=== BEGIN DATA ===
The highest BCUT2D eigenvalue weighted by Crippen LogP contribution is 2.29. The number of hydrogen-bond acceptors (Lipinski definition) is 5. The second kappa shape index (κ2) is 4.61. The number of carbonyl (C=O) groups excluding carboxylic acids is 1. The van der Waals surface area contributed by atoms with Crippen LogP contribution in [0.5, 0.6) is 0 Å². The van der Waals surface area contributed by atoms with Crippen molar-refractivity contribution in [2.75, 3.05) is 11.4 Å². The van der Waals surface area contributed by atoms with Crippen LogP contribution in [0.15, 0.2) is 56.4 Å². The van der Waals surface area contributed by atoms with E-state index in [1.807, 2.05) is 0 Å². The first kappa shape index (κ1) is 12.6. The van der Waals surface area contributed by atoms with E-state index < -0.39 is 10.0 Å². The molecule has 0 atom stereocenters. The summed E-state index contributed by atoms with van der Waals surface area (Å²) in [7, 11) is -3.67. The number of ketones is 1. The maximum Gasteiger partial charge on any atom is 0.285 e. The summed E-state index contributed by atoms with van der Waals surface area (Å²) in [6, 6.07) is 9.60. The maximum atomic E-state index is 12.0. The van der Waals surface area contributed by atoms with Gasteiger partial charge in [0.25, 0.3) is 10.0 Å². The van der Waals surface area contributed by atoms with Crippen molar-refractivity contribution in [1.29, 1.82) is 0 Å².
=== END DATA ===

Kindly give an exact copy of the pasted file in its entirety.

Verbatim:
The highest BCUT2D eigenvalue weighted by Crippen LogP contribution is 2.29. The number of hydrogen-bond acceptors (Lipinski definition) is 5. The second kappa shape index (κ2) is 4.61. The number of carbonyl (C=O) groups excluding carboxylic acids is 1. The van der Waals surface area contributed by atoms with Crippen LogP contribution in [0.5, 0.6) is 0 Å². The van der Waals surface area contributed by atoms with Crippen molar-refractivity contribution in [2.75, 3.05) is 11.4 Å². The van der Waals surface area contributed by atoms with Crippen LogP contribution in [0.15, 0.2) is 56.4 Å². The van der Waals surface area contributed by atoms with E-state index in [1.807, 2.05) is 0 Å². The first kappa shape index (κ1) is 12.6. The van der Waals surface area contributed by atoms with E-state index < -0.39 is 10.0 Å². The molecule has 0 atom stereocenters. The summed E-state index contributed by atoms with van der Waals surface area (Å²) in [7, 11) is -3.67. The number of ketones is 1. The maximum Gasteiger partial charge on any atom is 0.285 e. The summed E-state index contributed by atoms with van der Waals surface area (Å²) in [6, 6.07) is 9.60. The maximum atomic E-state index is 12.0. The van der Waals surface area contributed by atoms with Gasteiger partial charge in [0.25, 0.3) is 10.0 Å². The van der Waals surface area contributed by atoms with Crippen molar-refractivity contribution in [1.29, 1.82) is 0 Å².